YouTube and Google’s latest negative headlines aren’t related to music copyright. They concern adverts being pulled from the platforms after being placed next to extremist material.
The story has been building fast in recent days: on Thursday, British news publication the Guardian pulled all its ads from YouTube AND Google.
“Ads for the Guardian’s membership scheme are understood to have been placed alongside a range of extremist material after an agency acting on the media group’s behalf used Google’s AdX ad exchange,” explained its story.
“The content included YouTube videos of American white nationalists, a hate preacher banned in the UK and a controversial Islamist preacher.”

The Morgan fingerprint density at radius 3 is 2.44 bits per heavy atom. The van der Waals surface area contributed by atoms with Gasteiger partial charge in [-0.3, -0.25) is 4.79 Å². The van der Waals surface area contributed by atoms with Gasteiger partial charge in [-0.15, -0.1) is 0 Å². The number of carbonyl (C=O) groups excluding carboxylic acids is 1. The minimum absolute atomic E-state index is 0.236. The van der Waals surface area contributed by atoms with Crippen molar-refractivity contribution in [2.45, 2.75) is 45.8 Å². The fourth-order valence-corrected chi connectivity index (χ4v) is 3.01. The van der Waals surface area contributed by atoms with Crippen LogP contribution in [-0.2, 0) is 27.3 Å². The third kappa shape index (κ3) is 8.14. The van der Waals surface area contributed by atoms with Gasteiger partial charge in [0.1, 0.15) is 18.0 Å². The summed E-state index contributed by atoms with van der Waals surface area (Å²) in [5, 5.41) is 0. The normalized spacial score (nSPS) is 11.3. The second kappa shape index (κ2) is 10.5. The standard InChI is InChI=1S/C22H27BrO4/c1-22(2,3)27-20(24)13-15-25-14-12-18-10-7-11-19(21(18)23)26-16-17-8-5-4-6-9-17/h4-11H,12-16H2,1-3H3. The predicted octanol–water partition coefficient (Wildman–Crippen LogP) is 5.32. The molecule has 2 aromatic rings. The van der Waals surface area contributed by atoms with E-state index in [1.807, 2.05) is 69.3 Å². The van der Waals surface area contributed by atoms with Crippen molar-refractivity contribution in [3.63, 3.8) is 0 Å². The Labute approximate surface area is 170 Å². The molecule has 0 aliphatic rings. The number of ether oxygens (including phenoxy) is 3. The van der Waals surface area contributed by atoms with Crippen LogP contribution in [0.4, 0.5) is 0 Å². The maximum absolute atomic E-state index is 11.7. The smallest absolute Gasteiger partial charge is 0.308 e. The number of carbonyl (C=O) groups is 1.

On Friday, French advertising group Havas followed suit, claiming that Google had been “unable to provide specific reassurances, policy and guarantees that their video or display content is classified either quickly enough or with the correct filters”.
The same day, the British government also placed a “temporary restriction” on its YouTube advertising “pending reassurances from Google that government messages can be delivered in a safe and appropriate way”.
Google has already promised “a thorough review of our ads policies and brand controls”.
The issues here are as much about the way ads are bought and sold ‘programatically’, but it is another poke in the eye for large internet companies’ desire to be platforms without the responsibility of publishers.